I represent Arysta LifeScience, the manufacturer of methyl iodide, which you recently discussed in an article on your blog and contributed to The Atlantic. I’m writing to address glaring factual errors in the piece that should be corrected. I look forward to hearing from you and learning how these issues can be resolved in the article.
The piece implies that methyl iodide registration is a “chemical time bomb.”
- Methyl iodide is a naturally occurring substance produced by marine algae. Each year, the oceans produce more than 654,000 tons of the chemical each year alone.
- Methyl iodide has been used as a soil fumigant in the Southeast United States since it was registered in 2007 by the EPA on more than 16,000 acres without a single safety incident reported.
“Claiming that it can also kill the humans who handle it or are unfortunate enough to live in the vicinity of farms a group of farm workers and environmental health organizations filed suit late last year to reverse California’s Department of Pesticide Regulation’s approval of methyl iodide’s use.”
●Not true. The lawsuit recently filed against the California Department of Pesticide Regulation in no place claims that methyl iodide use will result in the loss of human life.
- Confusingly, instead of linking to the actual lawsuit, the PDF link included with this statement is to a use label for the state of Florida.
“In terms of human health, however, the changeover represented a leap from the frying pan into the fire.”
- There’s no evidence to support this claim. Methyl iodide is being used in the Southeast United States safely and other counties are moving to bring it to market as an effective methyl bromide alternative based on scientific evidence and review. Today it is registered in Japan, Turkey, New Zealand, Morocco, Mexico and Uruguay with additional registrations pending in Australia, Guatemala, Costa Rica, Chile, Egypt, Israel, South Africa and other countries.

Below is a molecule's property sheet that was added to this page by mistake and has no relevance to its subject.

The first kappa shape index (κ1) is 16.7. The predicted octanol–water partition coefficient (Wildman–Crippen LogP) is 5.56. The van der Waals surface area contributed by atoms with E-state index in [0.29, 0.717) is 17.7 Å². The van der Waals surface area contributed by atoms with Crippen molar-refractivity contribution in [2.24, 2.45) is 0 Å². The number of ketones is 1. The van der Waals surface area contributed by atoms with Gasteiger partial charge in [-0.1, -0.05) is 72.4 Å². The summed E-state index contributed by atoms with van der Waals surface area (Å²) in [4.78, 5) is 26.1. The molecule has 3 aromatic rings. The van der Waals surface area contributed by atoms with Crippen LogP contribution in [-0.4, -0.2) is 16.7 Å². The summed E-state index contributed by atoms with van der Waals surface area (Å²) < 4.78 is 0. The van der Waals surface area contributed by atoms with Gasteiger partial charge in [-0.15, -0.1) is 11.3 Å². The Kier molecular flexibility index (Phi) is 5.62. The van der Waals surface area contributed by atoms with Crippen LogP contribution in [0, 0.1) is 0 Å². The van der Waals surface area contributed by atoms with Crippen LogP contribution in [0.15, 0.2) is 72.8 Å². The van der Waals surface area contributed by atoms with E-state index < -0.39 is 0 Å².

“But warnings from members of the scientific community—even Nobel Prize winners—went unheard at the EPA, which cleared the way for methyl bromide’s use in the 46 states that don’t have their own environmental protection units.”
- Not true. The EPA responded to inquiries of the 54 scientists twice. The EPA’s wrote the scientists back and explained how their scientific review had addressed all of their concerns. A copy of the letter of response is attached.
“ Of the four states that do, New York and Washington refused to allow the application of methyl iodide.”
- Absolutely incorrect. Arysta LifeScience withdrew the application for methyl iodide registration from the states of New York & Washington based on their requests for additional information and studies. Neither New York or Washington have made any kind of registration decision regarding the fumigant.
“As part of its approval of the new fumigant, Florida required that Arysta monitor air and groundwater quality near sites where it was applied. The early results showed potentially dangerous levels of the chemical and its byproducts in the air and water.”
- Absolutely false. The early studies out of Florida are preliminary at best and cannot be used to draw an concise conclusions. However, what the studies did show was that there were no traces of methyl iodide (the chemical) in any of the water samples collected in the studies. Second, the byproduct in question is iodide. And the preliminary studies actually show iodide levels decreasing after methyl iodide applications on test sites: one in Sarasota County and on in Dade County.
- Table 27 (pg. 83) in the attached document from the study shows the iodide levels of the water during two pre-application samplings (Pre-4 and Pre-5) at the Sarasota County site. You can note that the highest concentration of iodide (0.148 ppb) was detected in the Pre 4 sampling at field sample SGW3. So, the highest concentrations of iodide were detected before methyl iodide was ever applied. Subsequent samplings after applications showed lower iodide levels.
- In Dade County (Table 28, pg. 84), you’ll see that the highest iodide concentrations found were 0.058 ppb. In 6 of the 8 samplings taken after methyl iodide had been applied, absolutely no iodide was detected. The iodide levels that were detected in the other studies did not exceed the prior concentration of 0.058 ppb.
- Air monitoring results can be found on pages 85—90 of the actual report. These studies were monitoring for concentrations of methyl iodide in the field and surrounding buffer zones. The maximum concentration of methyl iodide found during any of these studies was 37.5291 ppb. This amount is 4 times lower than EPA’s maximum allowable concentration for methyl iodide (150 ppb) and more than 2 times lower than the Department of Pesticide Regulation’s proposed maximum allowance of 96 ppb.